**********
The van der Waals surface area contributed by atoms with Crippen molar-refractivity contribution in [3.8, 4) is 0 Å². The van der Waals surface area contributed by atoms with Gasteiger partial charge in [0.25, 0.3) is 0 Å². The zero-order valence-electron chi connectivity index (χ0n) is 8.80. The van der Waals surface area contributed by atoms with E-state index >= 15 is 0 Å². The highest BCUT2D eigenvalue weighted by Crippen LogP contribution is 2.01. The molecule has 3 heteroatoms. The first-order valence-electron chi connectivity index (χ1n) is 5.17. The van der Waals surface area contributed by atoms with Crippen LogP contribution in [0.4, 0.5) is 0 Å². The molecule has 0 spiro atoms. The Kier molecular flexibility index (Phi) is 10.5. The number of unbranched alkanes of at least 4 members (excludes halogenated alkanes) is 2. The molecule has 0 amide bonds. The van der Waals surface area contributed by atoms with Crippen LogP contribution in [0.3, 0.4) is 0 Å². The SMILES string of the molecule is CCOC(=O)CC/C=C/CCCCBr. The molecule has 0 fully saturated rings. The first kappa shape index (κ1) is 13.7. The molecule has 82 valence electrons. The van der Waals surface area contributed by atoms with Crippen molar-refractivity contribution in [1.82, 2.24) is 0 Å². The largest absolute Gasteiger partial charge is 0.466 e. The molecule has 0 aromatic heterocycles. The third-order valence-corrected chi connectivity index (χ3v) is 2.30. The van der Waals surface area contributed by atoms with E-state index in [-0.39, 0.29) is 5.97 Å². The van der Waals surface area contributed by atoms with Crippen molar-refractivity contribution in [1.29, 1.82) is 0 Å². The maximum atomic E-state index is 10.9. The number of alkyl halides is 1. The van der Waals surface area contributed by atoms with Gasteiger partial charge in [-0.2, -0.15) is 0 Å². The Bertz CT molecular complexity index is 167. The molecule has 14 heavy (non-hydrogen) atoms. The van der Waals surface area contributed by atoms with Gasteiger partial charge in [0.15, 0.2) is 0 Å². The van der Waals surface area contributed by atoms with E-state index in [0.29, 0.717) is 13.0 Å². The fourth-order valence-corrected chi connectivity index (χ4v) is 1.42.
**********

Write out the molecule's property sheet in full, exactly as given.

The van der Waals surface area contributed by atoms with Crippen molar-refractivity contribution in [3.8, 4) is 0 Å². The van der Waals surface area contributed by atoms with Gasteiger partial charge in [0.25, 0.3) is 0 Å². The zero-order valence-electron chi connectivity index (χ0n) is 8.80. The van der Waals surface area contributed by atoms with E-state index >= 15 is 0 Å². The highest BCUT2D eigenvalue weighted by Crippen LogP contribution is 2.01. The molecule has 3 heteroatoms. The first-order valence-electron chi connectivity index (χ1n) is 5.17. The van der Waals surface area contributed by atoms with Crippen LogP contribution in [0.4, 0.5) is 0 Å². The molecule has 0 spiro atoms. The Kier molecular flexibility index (Phi) is 10.5. The number of unbranched alkanes of at least 4 members (excludes halogenated alkanes) is 2. The molecule has 0 amide bonds. The van der Waals surface area contributed by atoms with Crippen LogP contribution in [0.3, 0.4) is 0 Å². The SMILES string of the molecule is CCOC(=O)CC/C=C/CCCCBr. The molecule has 0 fully saturated rings. The first kappa shape index (κ1) is 13.7. The molecule has 82 valence electrons. The van der Waals surface area contributed by atoms with Crippen molar-refractivity contribution in [1.82, 2.24) is 0 Å². The largest absolute Gasteiger partial charge is 0.466 e. The molecule has 0 aromatic heterocycles. The third-order valence-corrected chi connectivity index (χ3v) is 2.30. The van der Waals surface area contributed by atoms with E-state index in [-0.39, 0.29) is 5.97 Å². The van der Waals surface area contributed by atoms with Crippen molar-refractivity contribution in [1.29, 1.82) is 0 Å². The maximum atomic E-state index is 10.9. The number of alkyl halides is 1. The van der Waals surface area contributed by atoms with Gasteiger partial charge in [-0.2, -0.15) is 0 Å². The Bertz CT molecular complexity index is 167. The molecule has 14 heavy (non-hydrogen) atoms. The van der Waals surface area contributed by atoms with Gasteiger partial charge in [0.15, 0.2) is 0 Å². The van der Waals surface area contributed by atoms with E-state index in [0.29, 0.717) is 13.0 Å². The fourth-order valence-corrected chi connectivity index (χ4v) is 1.42.